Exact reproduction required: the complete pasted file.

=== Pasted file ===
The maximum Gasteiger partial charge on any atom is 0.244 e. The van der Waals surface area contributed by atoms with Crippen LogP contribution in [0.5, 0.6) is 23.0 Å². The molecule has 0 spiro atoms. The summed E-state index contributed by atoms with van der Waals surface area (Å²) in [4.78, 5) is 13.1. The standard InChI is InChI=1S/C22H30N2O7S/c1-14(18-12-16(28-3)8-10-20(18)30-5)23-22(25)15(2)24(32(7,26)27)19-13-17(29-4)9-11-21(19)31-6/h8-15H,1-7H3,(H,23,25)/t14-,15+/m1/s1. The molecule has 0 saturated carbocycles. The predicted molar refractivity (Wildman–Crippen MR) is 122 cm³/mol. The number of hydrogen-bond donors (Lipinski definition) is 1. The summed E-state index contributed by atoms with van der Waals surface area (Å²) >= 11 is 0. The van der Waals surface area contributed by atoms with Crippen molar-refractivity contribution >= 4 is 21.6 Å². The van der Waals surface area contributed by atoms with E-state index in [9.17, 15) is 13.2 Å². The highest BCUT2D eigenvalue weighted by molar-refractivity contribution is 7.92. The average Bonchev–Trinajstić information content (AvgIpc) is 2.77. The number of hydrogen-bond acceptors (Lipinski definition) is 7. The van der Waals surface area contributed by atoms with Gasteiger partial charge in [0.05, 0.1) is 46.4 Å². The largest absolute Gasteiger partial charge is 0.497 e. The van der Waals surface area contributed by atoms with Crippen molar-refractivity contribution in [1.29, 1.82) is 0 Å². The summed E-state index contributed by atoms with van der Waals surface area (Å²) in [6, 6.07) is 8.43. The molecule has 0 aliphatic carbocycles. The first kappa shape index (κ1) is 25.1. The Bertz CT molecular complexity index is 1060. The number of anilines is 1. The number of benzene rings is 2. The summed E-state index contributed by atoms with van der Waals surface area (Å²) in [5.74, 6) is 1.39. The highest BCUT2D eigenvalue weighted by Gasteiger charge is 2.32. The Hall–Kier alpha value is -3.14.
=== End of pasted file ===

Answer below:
The maximum Gasteiger partial charge on any atom is 0.244 e. The van der Waals surface area contributed by atoms with Crippen LogP contribution in [0.5, 0.6) is 23.0 Å². The molecule has 0 spiro atoms. The summed E-state index contributed by atoms with van der Waals surface area (Å²) in [4.78, 5) is 13.1. The standard InChI is InChI=1S/C22H30N2O7S/c1-14(18-12-16(28-3)8-10-20(18)30-5)23-22(25)15(2)24(32(7,26)27)19-13-17(29-4)9-11-21(19)31-6/h8-15H,1-7H3,(H,23,25)/t14-,15+/m1/s1. The molecule has 0 saturated carbocycles. The predicted molar refractivity (Wildman–Crippen MR) is 122 cm³/mol. The number of hydrogen-bond donors (Lipinski definition) is 1. The summed E-state index contributed by atoms with van der Waals surface area (Å²) >= 11 is 0. The van der Waals surface area contributed by atoms with Crippen molar-refractivity contribution >= 4 is 21.6 Å². The van der Waals surface area contributed by atoms with E-state index in [9.17, 15) is 13.2 Å². The highest BCUT2D eigenvalue weighted by molar-refractivity contribution is 7.92. The average Bonchev–Trinajstić information content (AvgIpc) is 2.77. The number of hydrogen-bond acceptors (Lipinski definition) is 7. The van der Waals surface area contributed by atoms with Gasteiger partial charge in [0.05, 0.1) is 46.4 Å². The largest absolute Gasteiger partial charge is 0.497 e. The van der Waals surface area contributed by atoms with Crippen molar-refractivity contribution in [1.29, 1.82) is 0 Å². The summed E-state index contributed by atoms with van der Waals surface area (Å²) in [6, 6.07) is 8.43. The molecule has 0 aliphatic carbocycles. The first kappa shape index (κ1) is 25.1. The Bertz CT molecular complexity index is 1060. The number of anilines is 1. The number of benzene rings is 2. The summed E-state index contributed by atoms with van der Waals surface area (Å²) in [5.74, 6) is 1.39. The highest BCUT2D eigenvalue weighted by Gasteiger charge is 2.32. The Hall–Kier alpha value is -3.14.